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How parenting best practices went from 'screen time' to boundary setting

As smartphones and other technology become ubiquitous, parents and teachers must change their approach to teaching tech safety, says the American Academy of Pediatrics.

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    A young 'superhero' looks on as cell phones are charged on the solar NRG Energy Street Charge portable power charging station at the Houston Children's Museum on June 18, 2015. As smartphones and other technology become more ubiquitous in children's lives, parents and teachers must change their approach to teaching tech safety, experts say.
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When the American Academy of Pediatrics (AAP) met in 2015 to begin updating the already 4-year-old tech guidelines for parents, they started with a new premise: The media-drenched world of iPads and Playstations is "just another environment."

"What has happened over time is that media devices have become ubiquitous in almost every environment, and at almost every age," says David Hill, chair of the AAP Council on Communications and Media Executive Committee. "As we get more information about what the implications of this ubiquity are, hopefully we’re better able to provide guidelines that matches the reality." 

Rather than regimented limits to screen time, including an earlier suggestion to limit children's access to no more than two hours daily, a commentary released in October emphasized that parents can teach children to use technology appropriately. 

"Digital life begins at a young age, and so must parental guidance," the authors wrote. "Children who are 'growing up digital' should learn healthy concepts of digital citizenship."

With screens on nearly every surface, pediatricians are increasingly urging parents not to try to ignore or remove technology, but rather to include good online practices as part of the home curriculum.

"Sometimes the parents' natural inclination is just to take away the phone," says Catherine Bradshaw of the University of Virginia in Charlottesville, who helped conduct a study on cyberbullying with the National Academies Of Sciences, Engineering, and Medicine.

Instead, she says, parents need to "have a discussion about how [children] are handling themselves online and what to do when things go wrong."

Many parents have surrendered to the digital era, abandoning all attempts to micromanage screen time. Instead, their children explore the latest apps or digital platforms with little or no supervision, while the parents tell doctors and teachers that they feel powerless against challenges like smartphone "addiction" or cyberbullying.  

“I think families have been sucked into the whole idea of, 'A family that has phones together stays together,' " says David Greenfield, founder of The Center for Internet and Technology Addiction and assistant clinical professor of psychiatry at the University of Connecticut School of Medicine in Farmington.

But what the ads for family plans don't show, he says, is kids sitting in front of their dinner plates, eyes glued to their smartphones.

What Dr. Greenfield calls "parallel play" – spending spend time together without actually interacting – is one example of handing over control to the technology, a problem parents can address by modeling good media habits, including having intentional screen-free time, such as during meals.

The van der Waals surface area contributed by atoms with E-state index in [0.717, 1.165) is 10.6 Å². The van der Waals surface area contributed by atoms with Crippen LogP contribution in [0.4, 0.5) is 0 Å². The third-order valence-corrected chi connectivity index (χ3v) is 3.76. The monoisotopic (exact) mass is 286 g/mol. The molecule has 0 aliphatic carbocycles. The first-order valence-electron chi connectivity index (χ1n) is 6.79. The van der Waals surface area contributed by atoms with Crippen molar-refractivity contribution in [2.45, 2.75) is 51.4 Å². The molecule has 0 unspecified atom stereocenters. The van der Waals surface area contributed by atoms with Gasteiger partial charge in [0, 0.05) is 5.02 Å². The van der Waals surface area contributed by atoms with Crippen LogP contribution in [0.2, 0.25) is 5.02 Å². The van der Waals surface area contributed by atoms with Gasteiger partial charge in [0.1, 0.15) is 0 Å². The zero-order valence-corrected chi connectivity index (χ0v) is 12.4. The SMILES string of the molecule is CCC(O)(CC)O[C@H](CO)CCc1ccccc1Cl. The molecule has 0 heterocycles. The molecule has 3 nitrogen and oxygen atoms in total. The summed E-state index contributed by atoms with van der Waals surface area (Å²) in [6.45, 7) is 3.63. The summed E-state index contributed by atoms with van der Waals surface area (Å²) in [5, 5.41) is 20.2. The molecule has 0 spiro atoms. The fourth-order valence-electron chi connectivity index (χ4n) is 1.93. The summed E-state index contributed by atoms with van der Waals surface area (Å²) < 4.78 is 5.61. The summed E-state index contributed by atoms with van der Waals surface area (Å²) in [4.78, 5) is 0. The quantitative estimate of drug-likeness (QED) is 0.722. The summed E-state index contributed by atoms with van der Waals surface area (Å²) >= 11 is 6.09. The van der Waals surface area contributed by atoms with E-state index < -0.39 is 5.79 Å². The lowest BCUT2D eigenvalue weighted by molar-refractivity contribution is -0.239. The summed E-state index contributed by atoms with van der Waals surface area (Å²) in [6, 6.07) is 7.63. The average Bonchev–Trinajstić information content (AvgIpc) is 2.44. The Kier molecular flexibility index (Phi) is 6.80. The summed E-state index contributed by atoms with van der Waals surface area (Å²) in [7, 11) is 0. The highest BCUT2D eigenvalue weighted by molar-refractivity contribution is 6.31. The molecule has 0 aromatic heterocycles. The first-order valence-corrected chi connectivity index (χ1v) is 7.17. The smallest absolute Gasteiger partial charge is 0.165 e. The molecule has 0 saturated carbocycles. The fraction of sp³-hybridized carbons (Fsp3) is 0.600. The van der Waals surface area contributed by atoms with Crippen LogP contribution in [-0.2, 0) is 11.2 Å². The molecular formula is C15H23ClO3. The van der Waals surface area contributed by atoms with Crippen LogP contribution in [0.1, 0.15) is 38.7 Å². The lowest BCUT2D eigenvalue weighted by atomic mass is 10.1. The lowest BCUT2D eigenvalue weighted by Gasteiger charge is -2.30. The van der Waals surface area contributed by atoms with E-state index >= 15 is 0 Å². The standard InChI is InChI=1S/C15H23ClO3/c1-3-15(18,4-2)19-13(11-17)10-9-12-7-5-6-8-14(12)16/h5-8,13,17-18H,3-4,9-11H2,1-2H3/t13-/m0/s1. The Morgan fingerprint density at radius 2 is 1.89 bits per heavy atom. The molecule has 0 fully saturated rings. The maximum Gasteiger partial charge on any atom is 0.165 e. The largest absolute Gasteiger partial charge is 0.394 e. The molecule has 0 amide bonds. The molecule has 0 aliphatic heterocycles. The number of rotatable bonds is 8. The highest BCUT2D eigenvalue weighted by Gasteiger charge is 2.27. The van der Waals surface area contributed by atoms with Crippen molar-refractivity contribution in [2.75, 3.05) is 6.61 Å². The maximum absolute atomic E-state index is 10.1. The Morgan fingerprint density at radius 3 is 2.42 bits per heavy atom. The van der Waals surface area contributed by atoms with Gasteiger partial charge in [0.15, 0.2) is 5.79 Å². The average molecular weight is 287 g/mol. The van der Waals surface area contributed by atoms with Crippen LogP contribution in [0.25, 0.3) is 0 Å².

Even more worrying are growing trends toward "sexting" and cyberbullying, which likely affects 7 to 15 percent of children and youth, according to a National Academies report. Those and other online behaviors are increasingly criminalized, which some experts say simply foists the problem onto the criminal justice system.

Robert Lotter of Newport Beach, Calif., who has worked with law enforcement on tools for online child safety and invented a monitoring app for parents called My Mobile Watchdog, says this approach can disempower the adults in the best position to help: parents.

“We’ve been, over time, shifting [responsibility] to the schools and to the government," Mr. Lotter says. "We need to give that power and responsibility back to the parents, and we need to help them improve things for their children."  

The AAP's "just another environment" paradigm can help parents worried about children using YikYak to bully each other anonymously, or send texts until the wee hours.

"Parents need to teach moderated use [of technology], as with other things," says Greenfield. "Eat a few Oreos, but not the package."

Another solution, Lotter says, is to fight out-of-control technology use with technology itself. Parents and school administrators can use virtual private networks or beacons, which prevent devices inside a geographic area – a child's bedroom, a classroom, or the dinner table, for example – from texting or accessing certain high-risk apps.

Emerging technology, he says, can give teachers and parents "the tools they need to make the online environment safe, just as they try and make the physical environment safe."

Cyberbullying does not differ greatly from other forms of bullying, the AAP's Dr. Hill says. Once parents identify the problem, the technological component of cyberbullying can often be neutralized by communication with an internet service provider or site administrator, many of whom consider such activities a violation of user agreements and will readily shut off access to a cyberbully – to end the problem using the very platform on which it began.  

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